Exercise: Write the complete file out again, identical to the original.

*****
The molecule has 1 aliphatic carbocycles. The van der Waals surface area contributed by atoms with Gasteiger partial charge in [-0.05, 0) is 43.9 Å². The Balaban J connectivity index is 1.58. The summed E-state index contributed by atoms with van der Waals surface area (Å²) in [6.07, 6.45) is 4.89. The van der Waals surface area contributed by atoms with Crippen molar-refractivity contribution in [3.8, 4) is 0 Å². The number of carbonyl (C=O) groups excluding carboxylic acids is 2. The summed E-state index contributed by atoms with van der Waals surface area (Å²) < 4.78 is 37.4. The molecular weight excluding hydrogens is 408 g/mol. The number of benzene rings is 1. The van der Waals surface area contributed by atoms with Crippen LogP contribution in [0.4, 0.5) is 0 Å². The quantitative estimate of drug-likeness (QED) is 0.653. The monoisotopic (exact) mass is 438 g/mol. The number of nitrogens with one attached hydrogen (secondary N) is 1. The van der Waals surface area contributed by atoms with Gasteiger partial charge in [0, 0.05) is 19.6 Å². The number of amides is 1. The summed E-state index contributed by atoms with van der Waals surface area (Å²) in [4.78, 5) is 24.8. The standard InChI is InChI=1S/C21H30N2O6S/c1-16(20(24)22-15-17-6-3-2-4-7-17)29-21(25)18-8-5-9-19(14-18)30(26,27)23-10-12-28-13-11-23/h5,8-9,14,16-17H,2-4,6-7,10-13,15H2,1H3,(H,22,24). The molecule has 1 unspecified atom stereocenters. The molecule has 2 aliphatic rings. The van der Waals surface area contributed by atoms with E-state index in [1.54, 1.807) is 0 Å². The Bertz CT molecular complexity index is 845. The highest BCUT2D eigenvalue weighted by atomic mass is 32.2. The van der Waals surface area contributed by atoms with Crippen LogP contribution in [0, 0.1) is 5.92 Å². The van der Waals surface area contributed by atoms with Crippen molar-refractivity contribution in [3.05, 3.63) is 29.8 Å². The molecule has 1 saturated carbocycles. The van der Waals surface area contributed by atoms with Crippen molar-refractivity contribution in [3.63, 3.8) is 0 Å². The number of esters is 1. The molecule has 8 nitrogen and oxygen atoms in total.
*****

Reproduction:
The molecule has 1 aliphatic carbocycles. The van der Waals surface area contributed by atoms with Gasteiger partial charge in [-0.05, 0) is 43.9 Å². The Balaban J connectivity index is 1.58. The summed E-state index contributed by atoms with van der Waals surface area (Å²) in [6.07, 6.45) is 4.89. The van der Waals surface area contributed by atoms with Crippen molar-refractivity contribution in [3.8, 4) is 0 Å². The number of carbonyl (C=O) groups excluding carboxylic acids is 2. The summed E-state index contributed by atoms with van der Waals surface area (Å²) < 4.78 is 37.4. The molecular weight excluding hydrogens is 408 g/mol. The number of benzene rings is 1. The van der Waals surface area contributed by atoms with Crippen LogP contribution in [0.4, 0.5) is 0 Å². The quantitative estimate of drug-likeness (QED) is 0.653. The monoisotopic (exact) mass is 438 g/mol. The number of nitrogens with one attached hydrogen (secondary N) is 1. The van der Waals surface area contributed by atoms with Gasteiger partial charge in [0, 0.05) is 19.6 Å². The number of amides is 1. The summed E-state index contributed by atoms with van der Waals surface area (Å²) in [4.78, 5) is 24.8. The standard InChI is InChI=1S/C21H30N2O6S/c1-16(20(24)22-15-17-6-3-2-4-7-17)29-21(25)18-8-5-9-19(14-18)30(26,27)23-10-12-28-13-11-23/h5,8-9,14,16-17H,2-4,6-7,10-13,15H2,1H3,(H,22,24). The molecule has 1 unspecified atom stereocenters. The molecule has 2 aliphatic rings. The van der Waals surface area contributed by atoms with E-state index in [1.54, 1.807) is 0 Å². The Bertz CT molecular complexity index is 845. The highest BCUT2D eigenvalue weighted by atomic mass is 32.2. The van der Waals surface area contributed by atoms with Crippen LogP contribution in [0, 0.1) is 5.92 Å². The van der Waals surface area contributed by atoms with Crippen molar-refractivity contribution in [3.05, 3.63) is 29.8 Å². The molecule has 1 saturated carbocycles. The van der Waals surface area contributed by atoms with Crippen molar-refractivity contribution in [3.63, 3.8) is 0 Å². The number of esters is 1. The molecule has 8 nitrogen and oxygen atoms in total.